Devoted to the Propagation and Defense of New Testament Christianity
May 18, 1961

Too Much Mixing --- Too Little Baking

C. D. Plum, Paden City, West Virginia

Perhaps from the heading of this article, most readers will know about whom I write. If not, here is another clue. The heading could have been: "A Faithful Father — An Unfaithful Son." And if this last heading is insufficient, we could have written for the heading: "Joined To Idols." If now some do not know about whom I speak in my heading, I might as well say,


Ephraim sometimes means a place, sometimes a mount, and sometimes a person or people. In the lessons we present here Ephraim represents a person and people.

Joseph was the faithful father, and Ephraim was his second son. This reason was given for naming him Ephraim: "For God has caused me to be fruitful in the land of my affliction." (Gen. 41:52) So far as Joseph was concerned, the coming of Ephraim was just another good reason for him to glorify God. "God has caused me to be fruitful," he said. If Ephraim, after he became grown, had been as careful to remember God as was his father Joseph, the warning in this lesson would not have to be given. But alas, how sad.

"Ephraim, he hath mixed himself among the people: Ephraim is a cake not turned." (Hosea 7:8) In Ephraim's case, as the heading of this article suggests, and as this scripture emphasizes, there was TOO MUCH MIXING and TOO LITTLE BAKING. Brethren in some places today want an Ephraim in the pulpit. We want a "good mixer" they often say. I sometimes get letters from congregations (or I used to) saying, "Can you recommend a preacher to us who is a good mixer?" Some brethren have even stated to me, "We are not too concerned about the preacher's pulpit ability, just so he can mix with the young folk." What they wanted was a preacher who could (and would) play with the young folk. As though the word of God read, "For I am not ashamed of playing, for it is the power of God for the young folk." A playing church is seldom a praying church. Now, now, don't get excited. I see no harm in parents providing wholesome recreation for their children. But for the church to employ a preacher to chaperon the young folk is a horse with another color. Like Ephraim, it is too much mixing. It is even worse than "leaving the word of God to serve tables." This the apostles refused to do. The ministry of the word is more important. Israel mingled among the heathen, learned their ways, served their idols, and was thereby ensnared. We should be very careful that in mingling among our religious neighbors we do not likewise get ourselves unscripturally snared.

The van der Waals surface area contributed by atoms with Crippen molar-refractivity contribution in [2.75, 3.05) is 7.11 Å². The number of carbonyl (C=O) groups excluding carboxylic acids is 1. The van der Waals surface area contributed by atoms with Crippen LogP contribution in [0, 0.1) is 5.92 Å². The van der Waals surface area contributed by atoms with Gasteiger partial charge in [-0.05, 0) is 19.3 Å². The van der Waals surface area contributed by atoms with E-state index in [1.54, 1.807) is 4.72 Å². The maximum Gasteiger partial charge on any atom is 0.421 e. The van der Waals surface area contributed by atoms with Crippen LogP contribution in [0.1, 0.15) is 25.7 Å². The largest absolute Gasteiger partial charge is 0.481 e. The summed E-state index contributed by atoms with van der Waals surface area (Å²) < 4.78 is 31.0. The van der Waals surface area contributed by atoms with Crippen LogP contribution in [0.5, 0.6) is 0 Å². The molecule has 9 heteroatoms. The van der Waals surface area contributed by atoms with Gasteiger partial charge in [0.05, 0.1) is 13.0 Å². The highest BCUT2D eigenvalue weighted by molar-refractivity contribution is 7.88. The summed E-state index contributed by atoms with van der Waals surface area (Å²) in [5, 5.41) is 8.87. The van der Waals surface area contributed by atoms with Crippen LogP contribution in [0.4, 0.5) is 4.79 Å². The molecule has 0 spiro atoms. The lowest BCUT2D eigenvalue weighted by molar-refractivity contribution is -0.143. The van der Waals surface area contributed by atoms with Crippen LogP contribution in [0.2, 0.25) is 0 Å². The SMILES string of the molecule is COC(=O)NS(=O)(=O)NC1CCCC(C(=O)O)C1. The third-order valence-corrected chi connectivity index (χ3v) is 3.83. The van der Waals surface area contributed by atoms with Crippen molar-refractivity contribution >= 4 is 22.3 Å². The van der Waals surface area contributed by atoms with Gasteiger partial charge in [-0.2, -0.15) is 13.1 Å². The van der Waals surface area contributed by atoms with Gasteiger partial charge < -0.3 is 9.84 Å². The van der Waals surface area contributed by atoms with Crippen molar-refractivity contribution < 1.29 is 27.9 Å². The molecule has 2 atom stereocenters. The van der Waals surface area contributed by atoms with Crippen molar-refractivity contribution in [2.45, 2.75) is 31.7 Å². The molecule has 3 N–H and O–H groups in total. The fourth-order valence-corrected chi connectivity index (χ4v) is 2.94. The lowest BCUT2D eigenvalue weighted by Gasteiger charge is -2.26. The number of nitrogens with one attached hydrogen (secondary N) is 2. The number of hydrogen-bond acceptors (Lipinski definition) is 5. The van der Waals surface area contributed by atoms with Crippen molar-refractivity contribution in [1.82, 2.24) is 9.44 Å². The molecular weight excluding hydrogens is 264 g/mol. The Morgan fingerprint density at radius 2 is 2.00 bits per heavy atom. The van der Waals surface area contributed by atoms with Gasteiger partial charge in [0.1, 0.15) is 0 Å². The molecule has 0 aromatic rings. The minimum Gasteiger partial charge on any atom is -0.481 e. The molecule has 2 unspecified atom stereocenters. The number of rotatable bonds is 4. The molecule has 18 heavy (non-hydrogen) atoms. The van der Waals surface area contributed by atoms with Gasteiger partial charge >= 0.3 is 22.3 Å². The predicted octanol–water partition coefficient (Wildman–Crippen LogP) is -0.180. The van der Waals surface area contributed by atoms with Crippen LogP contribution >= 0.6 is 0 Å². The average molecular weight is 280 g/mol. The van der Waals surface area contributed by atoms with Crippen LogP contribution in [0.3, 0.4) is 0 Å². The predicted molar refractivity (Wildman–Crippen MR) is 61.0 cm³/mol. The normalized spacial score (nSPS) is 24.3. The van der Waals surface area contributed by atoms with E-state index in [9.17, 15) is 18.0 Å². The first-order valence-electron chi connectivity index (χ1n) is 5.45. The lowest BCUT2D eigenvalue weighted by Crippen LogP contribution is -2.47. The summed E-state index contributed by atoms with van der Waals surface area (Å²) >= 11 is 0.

"Ephraim is a cake not turned." Just baked on one side. Too little baking. How would we like for our wives to serve us with pancakes, or buckwheat cakes — half baked, not turned over? Very doughy. Would this not be very disappointing? Are we preachers like Ephraim? Do we "reprove, rebuke, and exhort" with the whole counsel of God, or only with that counsel that will appeal to the church where we preach, and will assure us a return meeting, or a longer local stay? Why are we not preaching against the evil movies any more? Is it because of TV? Why are we not preaching against mixed bathing any more? Is it because we see and condone both the boys and girls in basketball attire in school, college, and church activities, that is almost (if not totally) as bad as a swimming suit? Does getting used to seeing immodest apparel, make immodest apparel, "modest apparel?" If so, how about VICE, will frequently seeing it make it NICE? How about murder, will frequently seeing it on TV make it acceptable? Beware of too much mixing! Beware of being a cake not turned! And this goes for everybody in the church.

Hiding Sins

Ephraim couldn't hide his sins. Says God's prophet, "When I would have healed Israel, then the iniquity of Ephraim was discovered." (Hosea 7:1) "Our secret sins are set in the light of his countenance." (Ps. 90:8) "There is nothing covered that shall not be revealed; neither hid that shall not be known." (Luke 12:2) Then, beware, "Too Much Mixing — Too Little Baking."

Joined To His Idols

"Ephraim is joined to idols: let him alone." (Hosea 4:17) This doesn't mean not preach against Ephraim's sins. Jesus once said, "Let them alone: they be blind leaders of the blind. And if the blind lead the blind, both shall fall into the ditch." (Matt. 15:14) This doesn't mean we should not preach against blind leaders and blind followers, but rather, don't become a partner in their sins. Ephraim is not the only one joined to his idols. An idol to us is anything upon which our affections are strongly and wrongly set, be it images of worship, money, human organizations, or what have you.

Cast Out

Brethren, be not deceived. Ephraim did not get away with his idolatry. Neither shall we be able to get away with it. Heed this warning: "And I will cast you out of my sight, even as I have cast out all your brethren, EVEN THE WHOLE SEED OF EPHRAIM." (Jer. 7:15) May God help us all to see, to care, to turn away from evil.